Welcome to Comic Relief #9. To see the previous installments of Comic Relief, check out the Comic Relief Index.
Remember back when Lady Satan’s third appearance in Red Seal Comics #17 was reprinted, but with her name changed and other major alterations to the story? Well, it happened again to her following appearance! This time, it occurred in Authentic Police Cases #5 in 1948, which shows just how much of a fuck publishers gave about comic titles back then, seeing as this story contains no police and the presence of a ghost makes its authenticity dubious at best.
In my previous post I speculated that her name was changed from Lady Satan due to prudishness about having a hero named Satan, but in this case there appears to be a more pragmatic motivation. Lady Satan’s original non-magical-ass Nazi-Fighter appearance was reprinted in Authentic Police Cases #2 (again, why did this comic have that title?). Having Lady Satan appear as a normal human fighting Nazis and then, 3 issues later, as a sorceress fighting a ghost would be just a teensy bit disorienting, so that’s the most likely cause of the change.
So, let’s see what they changed.
That caption clearly establishes this story as “authentic”. Obviously. When I read a badly written single sentence that tells me that this story is utterly dubious, I know this must be an authentic police case. And the fact that “Marco’s Villa” sounds more like a flower shop than a Gothic European estate doesn’t make me suspicious at all.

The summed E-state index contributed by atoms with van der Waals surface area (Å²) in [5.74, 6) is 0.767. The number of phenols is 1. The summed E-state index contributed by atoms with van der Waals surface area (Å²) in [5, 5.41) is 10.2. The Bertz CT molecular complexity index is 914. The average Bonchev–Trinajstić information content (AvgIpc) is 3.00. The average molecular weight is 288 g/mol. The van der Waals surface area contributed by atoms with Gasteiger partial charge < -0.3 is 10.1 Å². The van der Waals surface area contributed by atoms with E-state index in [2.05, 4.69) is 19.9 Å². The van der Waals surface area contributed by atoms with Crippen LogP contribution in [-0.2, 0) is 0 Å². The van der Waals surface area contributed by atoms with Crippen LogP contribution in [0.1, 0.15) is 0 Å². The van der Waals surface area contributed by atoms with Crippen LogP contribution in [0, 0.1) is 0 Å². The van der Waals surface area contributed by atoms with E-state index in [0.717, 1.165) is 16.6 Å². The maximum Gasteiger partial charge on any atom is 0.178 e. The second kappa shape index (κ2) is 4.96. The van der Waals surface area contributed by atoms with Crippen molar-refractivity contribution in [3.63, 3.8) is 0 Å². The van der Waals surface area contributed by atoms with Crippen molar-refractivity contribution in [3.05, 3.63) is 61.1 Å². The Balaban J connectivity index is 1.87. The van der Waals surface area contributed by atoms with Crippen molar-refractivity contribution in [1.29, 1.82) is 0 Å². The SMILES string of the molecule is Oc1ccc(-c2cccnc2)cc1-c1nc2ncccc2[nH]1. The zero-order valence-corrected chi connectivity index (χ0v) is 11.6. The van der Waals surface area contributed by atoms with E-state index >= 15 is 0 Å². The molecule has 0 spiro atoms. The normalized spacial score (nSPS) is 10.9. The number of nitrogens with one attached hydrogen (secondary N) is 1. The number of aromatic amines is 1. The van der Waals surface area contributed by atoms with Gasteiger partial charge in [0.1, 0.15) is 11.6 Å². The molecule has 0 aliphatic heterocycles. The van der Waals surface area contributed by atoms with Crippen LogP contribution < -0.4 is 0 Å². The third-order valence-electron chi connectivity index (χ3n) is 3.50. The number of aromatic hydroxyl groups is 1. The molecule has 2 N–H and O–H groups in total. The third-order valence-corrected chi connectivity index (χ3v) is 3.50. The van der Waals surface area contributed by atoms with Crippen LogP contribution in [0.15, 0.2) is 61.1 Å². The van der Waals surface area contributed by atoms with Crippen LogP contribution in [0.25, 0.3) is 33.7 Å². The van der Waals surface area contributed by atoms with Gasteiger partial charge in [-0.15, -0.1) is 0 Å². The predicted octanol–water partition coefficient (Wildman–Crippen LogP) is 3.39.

There’s also one very subtle little change that you probably haven’t noticed yet. Take a look at the original then come back to this one. See it?
There’s a signature on this one. Down on the bottom right where that skeleton’s ball sack used to be. Specifically, the signature of Ralph Mayo. Who the hell is Ralph Mayo? I don’t have the foggiest. All I could find on him was that he created a villain called Big Eye for DC. Who is Big Eye?
We have learned something important here. Ralph Mayo has a better (if more literal) understanding of how names work than the publishers of Authentic Police Cases.
(And seriously, they couldn’t bother to fix her legs?)
So she’s Marietta now. And apparently she and Nancy are friends. And the printer ran out of every color of ink except red.
Having them be friends is actually a good change, as it corrects an aspect of the original story that was so nonsensical that I strongly suspect it was the love child of creationism and Un Chien Andalou. How the fuck did Nancy know where to send the letter to Lady Satan? Why is Lady Satan taking requests via mail?
In this version, that’s not a problem.
The rest of the story proceeds almost exactly like the original, except with the name Marietta instead of Lady Satan, and with her dress in green rather than red, and EVERYTHING ELSE in red red red red red. Seriously, the comic Red isn’t this red. Grendel: Black, White and Red isn’t this red. If there were a comic called Everything is Fucking Red, it wouldn’t be this red. The colorist must have been in a serious hurry to meet a deadline.
However, he did get one thing right. After Lady Sa– errr, Marietta says she’ll slip into Nancy’s clothes, she is clearly seen to be wearing Nancy’s blue dress instead of her own green dress. So that’s two points where this version improves on the original.
But coloring aside, the comic is pretty much identical to the original, with even the exact same dialogue in almost every panel. The few exceptions are when they change dialogue in order to make the story make more sense. Observe:
There. Isn’t it so much simpler to say that the chains were old and corroded, rather than to have her display super strength immediately after showing her getting knocked the fuck out by an old man?